Tremble All You Want (Japan, 2017) [JAPAN CUTS 2018]

Adapted from Risa Wataya’s novel, director Akiko Ohku’s feature Tremble All You Want is an offbeat film that subverts traditional romantic comedy conventions, featuring a protagonist who is as frustrating as she is endearing. Yoshika (Mayu Matsuoka) has had a crush on Ichimiya (Takumi Kitamura), whom she calls “Ichi” (One), since she was in eighth grade. Now a 24-year-old office worker, she cannot move on, But things begin to shift when a work colleague, whom she calls “Ni” (Two) (Daichi Watanabe) expresses an interest in her.

Yoshika delivers existential monologues to a range of local eccentrics, including a man who fishes all day by a bridge and a waitress with an alluring blonde bob who works at an American-style diner. The film experiments with time and the nature of reality, showcasing moments in which viewers may question what is real and what is not. Her fantasies infiltrate her present, as well as her past (through “flashbacks”). But Ohku keeps things lighthearted, even including a musical number.

The film’s stylization fits with its themes. For example, when Yoshika plays ping pong, she is backlit and framed in shadow as professional athletes sometimes are on television. The mise-en-scène is also carefully chosen. At a turning point, Yoshika carries some belongings in a Toysa Fireworks box. The rich sound design fits with this whimsical world. In one memorable instance, Ni reels in an imaginary fishing line, and we hear ratcheting.

All comedic moments are smart, the product of Yoshika’s quirks and obsessions. When Yoshika goes out with Ni and he says she can pick the place, she takes him to a deafening club where talking is futile. And that’s just the way she wants it, since she is unable to commit to anyone besides Ichi. Moments of tension similarly emerge organically out of the cluelessness of the characters. For example, in a particularly tense yet funny scene, Ni follows Yoshika and Ichi into an elevator. While Ohku crams a lot into this, and one of Yoshika’s lies, which leads her to quit her job, feels too extreme as to be out of place, ultimately the strength of the film lies in the characters. From small quirks (Ni constantly applies chapstick) to potentially dangerous obsessions, the characters are colorful and relatable.

While it would be easy to write off Yoshika’s quirks as gimmicky, they are essential to the plot. She reads about extinct animals on Wikipedia before receiving a delivery of an ammonite fossil. At one point, she asks, to no one in particular, “Should I go extinct? Hey, ammonite, tell me how to survive.” She and Ichi end up bonding over a mutual love of extinct animals, an interest so coincidental that for a moment it feels like this couple may be “meant to be.” They bond over these “twisted creatures,” but Yoshika’s obsession with Ichi comes crashing down when Ichi reveals he doesn’t know her name.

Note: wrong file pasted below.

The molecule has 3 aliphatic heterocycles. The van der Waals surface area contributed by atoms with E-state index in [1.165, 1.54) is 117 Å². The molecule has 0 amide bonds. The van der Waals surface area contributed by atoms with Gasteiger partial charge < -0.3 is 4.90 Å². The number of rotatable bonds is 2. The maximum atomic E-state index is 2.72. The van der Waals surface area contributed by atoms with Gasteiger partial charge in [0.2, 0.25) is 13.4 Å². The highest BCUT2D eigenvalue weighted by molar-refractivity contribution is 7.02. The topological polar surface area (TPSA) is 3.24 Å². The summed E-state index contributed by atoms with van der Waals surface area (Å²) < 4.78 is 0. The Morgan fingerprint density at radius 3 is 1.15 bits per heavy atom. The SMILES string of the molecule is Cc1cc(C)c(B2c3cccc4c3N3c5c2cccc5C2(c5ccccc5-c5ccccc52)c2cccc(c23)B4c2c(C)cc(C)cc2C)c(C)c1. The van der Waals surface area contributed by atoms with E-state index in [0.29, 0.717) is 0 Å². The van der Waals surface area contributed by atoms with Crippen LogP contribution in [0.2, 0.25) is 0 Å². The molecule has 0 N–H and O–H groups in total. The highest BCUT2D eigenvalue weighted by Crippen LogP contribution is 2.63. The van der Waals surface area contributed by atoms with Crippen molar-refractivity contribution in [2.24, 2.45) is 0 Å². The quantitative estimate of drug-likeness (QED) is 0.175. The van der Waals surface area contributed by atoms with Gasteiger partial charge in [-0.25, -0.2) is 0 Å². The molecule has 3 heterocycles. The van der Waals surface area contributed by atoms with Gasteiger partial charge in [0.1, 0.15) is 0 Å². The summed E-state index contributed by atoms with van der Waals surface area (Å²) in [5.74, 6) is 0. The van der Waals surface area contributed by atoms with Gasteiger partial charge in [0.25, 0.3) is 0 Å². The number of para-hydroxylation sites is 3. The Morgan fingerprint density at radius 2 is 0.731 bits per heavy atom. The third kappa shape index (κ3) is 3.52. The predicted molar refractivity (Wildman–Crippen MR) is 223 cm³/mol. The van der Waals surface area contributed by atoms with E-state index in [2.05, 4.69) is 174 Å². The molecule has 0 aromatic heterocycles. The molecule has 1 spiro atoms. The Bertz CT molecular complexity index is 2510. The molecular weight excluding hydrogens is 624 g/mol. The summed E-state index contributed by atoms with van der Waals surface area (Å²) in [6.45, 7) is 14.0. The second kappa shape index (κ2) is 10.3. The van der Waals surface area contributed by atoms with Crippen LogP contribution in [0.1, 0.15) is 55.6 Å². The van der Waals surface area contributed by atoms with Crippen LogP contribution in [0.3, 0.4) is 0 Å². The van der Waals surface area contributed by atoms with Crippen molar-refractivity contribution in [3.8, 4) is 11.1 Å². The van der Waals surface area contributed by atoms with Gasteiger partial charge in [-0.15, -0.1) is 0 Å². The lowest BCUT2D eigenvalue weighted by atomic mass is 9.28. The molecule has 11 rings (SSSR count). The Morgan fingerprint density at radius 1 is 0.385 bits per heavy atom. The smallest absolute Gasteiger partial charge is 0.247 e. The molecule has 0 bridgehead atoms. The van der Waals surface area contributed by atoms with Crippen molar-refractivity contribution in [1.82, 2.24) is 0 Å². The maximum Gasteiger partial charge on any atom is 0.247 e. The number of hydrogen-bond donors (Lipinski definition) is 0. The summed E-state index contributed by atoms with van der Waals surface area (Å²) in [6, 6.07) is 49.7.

Indeed, names are a motif throughout. Yoshika takes the name of a classmate who living abroad to make a new social media account in order to plan a class reunion so that she can run into Ichi. A neighbor tells her names are very important, but Yoshika can’t help but refer to her flute-playing neighbor as “Ocarina,” after the instrument she plays out her window. How names are used say a lot about a character. Ni refers to Yoshika as Eto-san, Ms. Eto, and similarly refers to her friend by her last name as well.

While much of the film plays as comedy, there are real moments of vulnerability. Yoshika’s lack of self-worth becomes evident. She shares her perspective on social media, saying, “I’m not brave enough to post things about someone as useless as me.” Yoshika’s lack of self-awareness is frustrating, but that seems to be the whole point of the film. At one point she critiques her friend’s word choice, saying, “Snubbing?’ This isn’t Grade 8.” At another point she exclaims, that Ni “has the nerve to just show up in my life and wants to stroll into it with his damn shoes on!” As she realizes the extent of her physical and emotional distance from everyone, her confusion and rage become palpable.

In a climax that upends conventions by subverting the cliché of a couple reuniting in the rain, Yoshika and Ni yell and express the anxieties of contemporary young professionals. When Yoshika laments that she hasn’t accomplished anything professionally, Ni says, “No one in the world accomplishes anything at our age.” When she replies, “Joan of Arc!” he shoots back with, “Don’t try to win this by saying something crazy.”

Ultimately, this unique film avoids clichés by focusing on a character whose quirks are not simply humorous, but rather derive from the fears and vulnerabilities she tries so hard to mask. The result is a memorable meditation on youthful anxiety and love.

Tremble All You Want is showing on July 28 at JAPAN CUTS.